• Enterprise-class performance and scalability
  • Clustering beyond 2 nodes with a Single Namespace
  • Hardware acceleration for network and file sharing protocols
  • Large volumes and file system support
  • Dynamic provisioning (aka Thin provisioning)
  • Object-based file system supporting fast metadata searches
  • Policy-based intelligent file tiering and automated migration (internal and external)
  • Capacity efficient snapshots and file clones
  • Virtual servers to simplify transition and migration from other filers
  • Content-aware and integrated with backup and active archiving solutions
  • Symmetric active-active storage controllers
  • Unified virtualized storage pool supporting block, file and object data types
  • Page-based dynamic tiering

But getting the right hardware in place is just one small piece of achieving the promise of Big Data.

“HDS believes Big Data to not be about technologists salivating at a new gold rush,” says Oh, “but about the promise of everyday people interacting with confidence in technologies to answer questions that may require analyzing enormous quantities of data to make their work and, ultimately, society a better place.”

Panasas

Panasas, Inc. of Sunnyvale, CA, makes two 4U rackmount appliances – ActiveStor 11 and ActiveStor 12, each containing 20 2TB or 3TB SATA drives. They can scale up to 6.6 PB and 4 billion objects per file system.

“Big Data requires a new approach to software and storage in order to derive value from highly unstructured data sets,” says Panasas Chief Marketing Officer, Barbara Murphy. “Buyers who consider integrated platforms with software, storage and networking provided within a single, appliance-type system will find them exponentially easier to deploy and manage than DAS or do-it-yourself clusters, with considerable benefits in terms of reliability at big-data scale.”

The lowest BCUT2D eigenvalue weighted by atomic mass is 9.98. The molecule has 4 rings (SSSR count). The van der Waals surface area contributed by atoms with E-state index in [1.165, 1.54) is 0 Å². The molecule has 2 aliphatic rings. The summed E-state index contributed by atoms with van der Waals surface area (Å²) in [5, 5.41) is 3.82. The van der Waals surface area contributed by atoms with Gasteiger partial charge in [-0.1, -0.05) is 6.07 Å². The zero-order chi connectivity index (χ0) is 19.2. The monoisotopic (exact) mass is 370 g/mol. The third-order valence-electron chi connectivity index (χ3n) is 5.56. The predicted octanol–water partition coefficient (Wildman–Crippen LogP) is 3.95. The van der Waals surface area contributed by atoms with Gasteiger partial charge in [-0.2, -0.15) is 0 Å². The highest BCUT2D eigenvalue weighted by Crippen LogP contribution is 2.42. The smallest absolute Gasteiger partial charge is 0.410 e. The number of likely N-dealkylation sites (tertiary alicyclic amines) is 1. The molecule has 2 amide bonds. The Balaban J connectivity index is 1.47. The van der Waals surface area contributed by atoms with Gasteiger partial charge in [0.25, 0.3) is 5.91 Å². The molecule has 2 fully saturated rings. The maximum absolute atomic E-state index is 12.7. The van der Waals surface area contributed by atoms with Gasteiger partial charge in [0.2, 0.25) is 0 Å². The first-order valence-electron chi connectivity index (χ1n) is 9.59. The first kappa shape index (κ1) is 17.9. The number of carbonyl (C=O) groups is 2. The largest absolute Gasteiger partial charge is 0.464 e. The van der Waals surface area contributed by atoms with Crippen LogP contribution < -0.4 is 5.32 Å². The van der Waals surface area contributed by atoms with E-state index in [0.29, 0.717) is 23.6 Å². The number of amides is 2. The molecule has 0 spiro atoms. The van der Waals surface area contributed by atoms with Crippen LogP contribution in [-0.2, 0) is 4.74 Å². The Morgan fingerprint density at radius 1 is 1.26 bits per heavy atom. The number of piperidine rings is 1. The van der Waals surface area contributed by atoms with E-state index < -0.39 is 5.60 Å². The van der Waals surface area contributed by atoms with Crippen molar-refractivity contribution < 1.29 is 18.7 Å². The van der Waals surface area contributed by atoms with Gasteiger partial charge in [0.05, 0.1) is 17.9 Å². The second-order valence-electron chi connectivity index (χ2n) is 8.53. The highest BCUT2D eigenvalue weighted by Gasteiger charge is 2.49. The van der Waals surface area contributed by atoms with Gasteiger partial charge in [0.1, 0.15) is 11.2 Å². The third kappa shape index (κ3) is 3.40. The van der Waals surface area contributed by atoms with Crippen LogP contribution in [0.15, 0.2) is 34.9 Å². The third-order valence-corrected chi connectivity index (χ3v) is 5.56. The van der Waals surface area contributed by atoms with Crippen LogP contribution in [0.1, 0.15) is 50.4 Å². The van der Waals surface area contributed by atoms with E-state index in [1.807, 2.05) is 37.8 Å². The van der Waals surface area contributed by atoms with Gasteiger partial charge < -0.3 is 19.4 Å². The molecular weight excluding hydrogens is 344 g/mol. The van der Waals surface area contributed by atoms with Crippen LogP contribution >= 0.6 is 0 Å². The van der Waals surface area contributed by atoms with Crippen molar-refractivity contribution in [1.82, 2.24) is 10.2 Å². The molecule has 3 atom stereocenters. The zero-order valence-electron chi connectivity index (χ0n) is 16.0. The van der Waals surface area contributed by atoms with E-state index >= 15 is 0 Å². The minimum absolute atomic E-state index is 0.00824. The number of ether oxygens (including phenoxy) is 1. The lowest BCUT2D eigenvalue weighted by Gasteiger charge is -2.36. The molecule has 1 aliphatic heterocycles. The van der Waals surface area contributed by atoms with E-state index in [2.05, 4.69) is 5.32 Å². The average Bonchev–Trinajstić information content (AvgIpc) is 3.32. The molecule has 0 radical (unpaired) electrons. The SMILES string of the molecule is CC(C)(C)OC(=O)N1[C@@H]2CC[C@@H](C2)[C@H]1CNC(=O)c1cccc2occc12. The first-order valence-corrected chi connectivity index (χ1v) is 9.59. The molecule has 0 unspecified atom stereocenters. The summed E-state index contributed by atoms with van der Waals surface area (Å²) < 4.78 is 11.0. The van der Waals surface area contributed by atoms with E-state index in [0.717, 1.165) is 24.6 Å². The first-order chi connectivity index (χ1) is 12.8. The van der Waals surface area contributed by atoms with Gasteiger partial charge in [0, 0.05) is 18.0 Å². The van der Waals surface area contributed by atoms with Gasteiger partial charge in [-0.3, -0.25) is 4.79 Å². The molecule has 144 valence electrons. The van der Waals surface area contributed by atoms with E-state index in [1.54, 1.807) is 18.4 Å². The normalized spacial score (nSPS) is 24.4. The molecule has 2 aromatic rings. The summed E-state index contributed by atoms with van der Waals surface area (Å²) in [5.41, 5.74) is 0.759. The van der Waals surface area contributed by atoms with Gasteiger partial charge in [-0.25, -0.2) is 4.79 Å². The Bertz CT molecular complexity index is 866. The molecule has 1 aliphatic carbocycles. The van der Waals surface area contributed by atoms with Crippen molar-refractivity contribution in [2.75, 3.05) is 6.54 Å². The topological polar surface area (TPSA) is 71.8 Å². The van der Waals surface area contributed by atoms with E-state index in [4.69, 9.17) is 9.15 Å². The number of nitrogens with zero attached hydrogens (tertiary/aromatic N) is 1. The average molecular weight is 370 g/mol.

The ActiveStor appliances use a parallel storage architecture and the Panasas PanFS parallel file system and can achieve a 1.5 GB/s from a single ActiveStor 12, or up to 150 GBps per file system. Rather than using traditional hardware RAID controllers, PanFS performs object-level RAID on the individual files.

“Unlike other storage systems that loosely couple parallel file system software like Lustre with legacy block storage arrays, PanFS combines the functions of a parallel file system, volume manager and RAID engine into one holistic platform, capable of serving petabytes of data at incredible speeds from a single file system,” says Murphy. “This is accomplished while avoiding the management burden and reliability problems inherent in most competitive network attached storage systems, making Panasas storage ideal for private cloud computing and dedicated storage environments alike.”

SGI

The SGI NAS is a unified storage solution composed of 2U and 4U building blocks containing SSD, SAS and/or SATA drives in sizes and speeds to meet customers’ needs. It uses a 128-bit file system, so it can hold up to 2^48 entries. The file system is unlimited in terms storage capacity, but the largest single namespace file system shipped to date is 85PB.

“It can address 1.84 x 10^19 times more data than 64-bit systems such as NTFS,” says Floyd Christofferson, Director of Storage Product Marketing for SGI in Fremont, California. “The limitations of ZFS are designed to be so large that they would never be encountered.”

SGI NAS includes full VM integration, even in mixed vendor environments. With support for multiple NAS and SAN protocols, standard features include inline de-duplication and native compression, unlimited snapshots and cloning, unlimited file size, and high-availability support. The NAS can be administered through a browser-based GUI from any desktop or tablet.

“You want to select a NAS solution that enables straight-forward integration into legacy storage environments and ensures that data is not trapped within expensive siloed arrays,” says Christofferson. “The solution must be flexible enough to not only manage continued data expansion but also not lock their organization into one type of storage architecture. Data will only continue to grow, so it’s important to select products that have a strong potential for boosting ROI.”